The project is composed of three elements:

 


The Urban Green Growth in Dynamic Asia project is a key vector of the OECD Knowledge Sharing Alliance (KSA), which promotes mutual learning processes between OECD and emerging and developing economies. 

 

 Compact City Policies

Compact cities are not simply dense cities. Instead, they encompass a wider set of characteristics, including dense and proximate development patterns, built-up areas linked by public transport systems, and accessibility to local services and jobs. Compact City Policies: A Comparative Assessment (2012) offers a comprehensive understanding of the compact city concept, its role in today’s urban contexts, and the potential outcomes of compact city policies.

 

Cities and Climate Change

ISBN Number:
9789264063662
Publication Date:
29/11/2010

      

The OECD book, Cities and Climate Change, shows how city and metropolitan regional governments can work in tandem with national governments to respond to climate change. Urban policies can contribute to a global greenhouse gas mitigation agenda and reduce the overall cost of emissions abatement, due to the impact of lifestyles, spatial form and transportation choices on greenhouse gas emissions, and the opportunity to serve as policy laboratories. Local-level financing deserves attention: urban revenue sources can be greened, such as through congestion charges and reforming property taxes that favour sprawl, and new financial instruments are needed, such as simplified, multisectoral urban involvement in the Clean Development Mechanism, Joint Implementation and carbon markets, as well as generally greater access to international and domestic capital markets. National policies and enabling frameworks can leverage existing local policy experiments, accelerate policy responses and learning, mobilise resources, and support harmonised local greenhouse gas inventory methods.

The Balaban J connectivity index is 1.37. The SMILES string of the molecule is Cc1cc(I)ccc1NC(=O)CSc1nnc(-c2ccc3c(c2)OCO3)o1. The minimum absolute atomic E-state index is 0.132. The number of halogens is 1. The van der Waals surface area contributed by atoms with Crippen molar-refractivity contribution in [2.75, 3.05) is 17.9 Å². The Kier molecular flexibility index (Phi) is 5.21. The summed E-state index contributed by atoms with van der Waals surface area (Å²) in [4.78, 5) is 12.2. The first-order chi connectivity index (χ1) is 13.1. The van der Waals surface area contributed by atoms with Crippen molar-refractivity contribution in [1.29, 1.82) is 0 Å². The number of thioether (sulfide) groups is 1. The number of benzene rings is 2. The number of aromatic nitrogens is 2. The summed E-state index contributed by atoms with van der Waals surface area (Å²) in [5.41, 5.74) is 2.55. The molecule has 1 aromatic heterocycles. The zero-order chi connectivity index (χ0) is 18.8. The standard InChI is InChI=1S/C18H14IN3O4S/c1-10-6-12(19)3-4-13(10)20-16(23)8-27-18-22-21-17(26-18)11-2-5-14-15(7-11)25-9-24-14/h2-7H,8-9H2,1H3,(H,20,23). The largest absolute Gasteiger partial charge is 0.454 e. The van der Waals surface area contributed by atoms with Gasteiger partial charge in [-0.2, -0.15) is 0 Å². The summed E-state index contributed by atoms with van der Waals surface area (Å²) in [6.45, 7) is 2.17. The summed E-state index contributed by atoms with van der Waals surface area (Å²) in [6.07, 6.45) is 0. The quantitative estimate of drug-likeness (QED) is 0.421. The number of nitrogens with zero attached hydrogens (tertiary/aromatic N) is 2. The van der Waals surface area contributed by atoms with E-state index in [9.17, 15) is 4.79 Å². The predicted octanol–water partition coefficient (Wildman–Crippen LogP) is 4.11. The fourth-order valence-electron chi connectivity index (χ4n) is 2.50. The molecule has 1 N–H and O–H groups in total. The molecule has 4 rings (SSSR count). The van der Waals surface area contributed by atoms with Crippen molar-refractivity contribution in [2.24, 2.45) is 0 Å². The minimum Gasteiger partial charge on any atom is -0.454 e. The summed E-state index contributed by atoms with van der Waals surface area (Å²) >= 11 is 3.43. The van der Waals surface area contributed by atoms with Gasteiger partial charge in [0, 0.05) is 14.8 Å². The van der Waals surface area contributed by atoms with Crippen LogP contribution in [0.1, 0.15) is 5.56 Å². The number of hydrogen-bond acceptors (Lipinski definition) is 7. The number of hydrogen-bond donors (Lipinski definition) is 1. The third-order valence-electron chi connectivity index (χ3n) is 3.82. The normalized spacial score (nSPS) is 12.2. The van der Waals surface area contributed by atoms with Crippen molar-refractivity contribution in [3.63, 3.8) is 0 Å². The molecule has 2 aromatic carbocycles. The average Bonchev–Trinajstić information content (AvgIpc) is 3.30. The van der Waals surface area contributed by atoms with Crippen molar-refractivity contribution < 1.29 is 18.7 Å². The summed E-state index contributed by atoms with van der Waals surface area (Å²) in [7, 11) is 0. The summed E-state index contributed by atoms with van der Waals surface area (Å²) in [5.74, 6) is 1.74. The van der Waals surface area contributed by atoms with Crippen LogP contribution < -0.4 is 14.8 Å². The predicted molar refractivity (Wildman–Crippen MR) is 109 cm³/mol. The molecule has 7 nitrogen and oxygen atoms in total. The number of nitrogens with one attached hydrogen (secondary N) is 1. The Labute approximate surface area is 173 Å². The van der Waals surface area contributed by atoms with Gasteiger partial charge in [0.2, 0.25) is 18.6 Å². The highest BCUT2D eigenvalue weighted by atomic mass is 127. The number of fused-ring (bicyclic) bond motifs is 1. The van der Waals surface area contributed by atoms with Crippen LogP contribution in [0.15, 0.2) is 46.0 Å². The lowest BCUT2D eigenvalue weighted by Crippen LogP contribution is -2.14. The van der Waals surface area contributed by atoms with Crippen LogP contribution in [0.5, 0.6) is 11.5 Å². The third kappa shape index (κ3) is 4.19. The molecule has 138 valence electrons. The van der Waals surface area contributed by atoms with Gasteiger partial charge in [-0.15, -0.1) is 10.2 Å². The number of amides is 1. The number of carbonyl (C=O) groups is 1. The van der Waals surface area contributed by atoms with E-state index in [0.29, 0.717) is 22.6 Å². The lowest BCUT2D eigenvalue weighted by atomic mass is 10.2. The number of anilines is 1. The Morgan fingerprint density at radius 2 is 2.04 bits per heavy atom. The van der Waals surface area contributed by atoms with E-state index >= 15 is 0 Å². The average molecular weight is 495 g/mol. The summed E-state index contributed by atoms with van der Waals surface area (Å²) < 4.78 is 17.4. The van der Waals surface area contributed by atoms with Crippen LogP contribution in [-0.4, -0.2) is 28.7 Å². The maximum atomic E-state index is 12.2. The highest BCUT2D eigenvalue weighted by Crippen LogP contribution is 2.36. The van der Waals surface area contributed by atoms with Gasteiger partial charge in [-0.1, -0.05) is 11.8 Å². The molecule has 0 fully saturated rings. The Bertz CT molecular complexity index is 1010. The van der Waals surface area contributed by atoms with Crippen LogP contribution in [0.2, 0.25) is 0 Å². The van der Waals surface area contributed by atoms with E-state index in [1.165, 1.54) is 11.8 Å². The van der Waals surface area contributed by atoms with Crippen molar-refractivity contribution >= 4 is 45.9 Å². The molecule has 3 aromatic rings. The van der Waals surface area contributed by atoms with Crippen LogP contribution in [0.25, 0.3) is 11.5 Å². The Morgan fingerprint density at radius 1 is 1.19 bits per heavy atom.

Cities at the Frontlines of Vulnerability and Adaptation

Urban action is a cornerstone of efforts to limit or avoid climate impacts on infrastructure, people and economies. With their in-depth knowledge of the local landscape, urban policymakers are at the frontlines of efforts to adapt and reduce vulnerabilities to climate change. Focusing on the economic costs and benefits of action, we have identified strategies to increase cities’ contribution to adaptation in both developed and developing countries. Our research has informed government action on adaptation with the following tools:

Future Flood Losses in Major Coastal Cities

Climate change combined with rapid population increases, economic growth and land subsidence could lead to a more than 9-fold increase in the global risk of floods in large port cities between now and 2050. Future Flood Losses in Major Coastal Cities, published in Nature Climate Change, is part of an ongoing OECD project to explore the policy implications of flood risks due to climate change and economic development.

   Read the communiqué

   Table of projections for cities in 2050: optimistic scenario

   Table of projections for cities in 2050: pessimistic scenario

 

Publications & Reports

 Green Cities

Vulnerability and Adaptation

Related Programmes

OECD Observer related articles
Urban Development
Adaptation to climate change
Climate Change
Green Growth
International Transport Forum
Fossil Fuel Subsidies

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Permanent URL: www.oecd.org/greencities